Heritage made the decision in 2010 to spin off its musical instrument auctions from its Music & Entertainment auctions to create a brand new category, which proved to be a smart decision, as collectors lined up for a variety of stringed and other instruments to give the category a $10.5 million debut. The decision also proved a good one for Heritage Music & Entertainment auctions, which, even without Guitars in its total, realized $8.6 million all told, the best year the category’s seen and more than double what it saw in 2010.

One of the year’s most significant changes at Heritage was the acquiring of the assets of Greg Martin Auctions of San Francisco, creating a separate Arms & Armor category for Heritage for the first time. With $9+ million realized in just three auctions, Arms & Armor proved itself a category to watch.

Decorative Arts & Silver also posted its best year ever, with $7.43 million sold at auction, the category’s best year yet by almost double, while Heritage Movie Posters auctions posted an in impressive $6.2+ million total, including $1.8 million in Weekly Internet auctions, a new record for the Web-only offerings and a 15% increase over 2010’s record total. The amount pushed the category lifetime total for Heritage Movie Posters past the $50 million mark since it started in November 2001.

Heritage Auctions, headed by Steve Ivy, Jim Halperin and Greg Rohan, is the world’s third largest auction house, with annual sales more than $800 million, and 700,000+ online bidder members. For more information about Heritage Auctions, and to join and gain access to a complete record of prices realized, along with full-color, enlargeable photos of each lot, please visit HA.com.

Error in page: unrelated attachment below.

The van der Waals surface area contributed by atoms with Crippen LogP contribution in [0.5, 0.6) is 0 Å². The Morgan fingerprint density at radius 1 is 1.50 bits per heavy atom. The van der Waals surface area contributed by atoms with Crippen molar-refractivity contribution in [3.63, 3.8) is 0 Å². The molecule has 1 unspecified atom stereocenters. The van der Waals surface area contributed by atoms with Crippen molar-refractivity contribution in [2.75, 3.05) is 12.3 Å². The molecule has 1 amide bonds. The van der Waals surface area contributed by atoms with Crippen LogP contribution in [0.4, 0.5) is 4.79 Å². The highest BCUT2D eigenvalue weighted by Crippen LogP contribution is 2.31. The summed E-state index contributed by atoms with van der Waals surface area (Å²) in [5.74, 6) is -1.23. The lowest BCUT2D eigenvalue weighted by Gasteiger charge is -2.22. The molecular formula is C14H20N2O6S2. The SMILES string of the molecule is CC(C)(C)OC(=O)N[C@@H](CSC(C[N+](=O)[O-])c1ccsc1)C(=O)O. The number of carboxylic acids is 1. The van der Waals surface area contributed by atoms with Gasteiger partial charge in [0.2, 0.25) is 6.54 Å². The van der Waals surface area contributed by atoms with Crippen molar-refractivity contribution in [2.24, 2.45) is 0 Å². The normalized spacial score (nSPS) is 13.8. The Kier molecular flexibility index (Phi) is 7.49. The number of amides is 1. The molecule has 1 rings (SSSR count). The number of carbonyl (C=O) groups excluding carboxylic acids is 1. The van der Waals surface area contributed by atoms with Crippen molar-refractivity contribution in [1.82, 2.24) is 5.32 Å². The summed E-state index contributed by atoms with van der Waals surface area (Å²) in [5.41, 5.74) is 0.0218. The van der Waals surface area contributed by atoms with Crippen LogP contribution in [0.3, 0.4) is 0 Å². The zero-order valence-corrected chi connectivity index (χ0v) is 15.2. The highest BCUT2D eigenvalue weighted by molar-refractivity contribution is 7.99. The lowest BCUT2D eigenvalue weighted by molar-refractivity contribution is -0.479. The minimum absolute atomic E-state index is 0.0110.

1. […] Coins and competing alternatives Following up on the last post, I have included a few examples of alternative forms of art (and yes, some but not all coins can be considered art) that those with money or "big money" who are not coin collectors may prefer. The first link is to the 2004 Forbes sale of Faberge Imperial Easter Eggs held by Sotheby's which I mentioned once before. The sale was canceled but the pre-sale estimate for the entire collection ranged from $80 million to $120 million. Presumably the centerpiece of the collection, the Coronation Easter Egg had an estimate of $18MM to $24MM. I do not know what these are worth now, but I do not believe that any coin should sell for more and I do not believe that any coin non-collector who is aware of both is going to pay more either. Forbes' Faberge Eggs – Forbes.com For those who do not have $24MM, the image below is a late 19th century Viennese porcelain and gilt center table sold by Heritage last year. At just over $4,000, I think it is a better value than any coin in this price range. It certainly looks much better and actually has some practical use. If I owned a home where it would "fit" (which I do not), this is the type of alternative art that I would want to acquire. A ROYAL VIENNA-STYLE PORCELAIN AND GILT WOOD CENTER TABLE . | Lot #66150 | Heritage Auctions The last link below is to a British Boer War artifact presumably made to commemorate the end of the war. Not sure it would be of interest in South Africa (I presume not), but it certainly is unique and at about $3500, also competitive versus most coins in this price range. Copeland Spode Queen Victoria Porcelain Commemorative Boer | Lot #36185 | Heritage Auctions The fact of the matter is that there are many other collectible fields that compete for both money and attention. The link below is to an article summarizing Heritage's 2011 results. IN 2011, the world coin category had prices realized of about $39MM while comic books and comic related art totaled about $26MM. World coins was (and is) growing faster, but I include it to show that even a category such as this one (which most reading this post may not even be aware of as a collectible field) is also substantial. The main advantage that coins have over most other fields is their liquidity and portability. If someone ever needs to transfer their wealth in an emergency, it will be easier to move it than master paintings or antique furniture. However, under these circumstances, i would still expect it to lose substantial value, probably just less than most or all other areas. The main disadvantage coins have is that they lack the same appeal, for a variety of reasons. Rare U.S. Coins post $196 million total at Heritage Auctions in 2011 | CoinWeek […]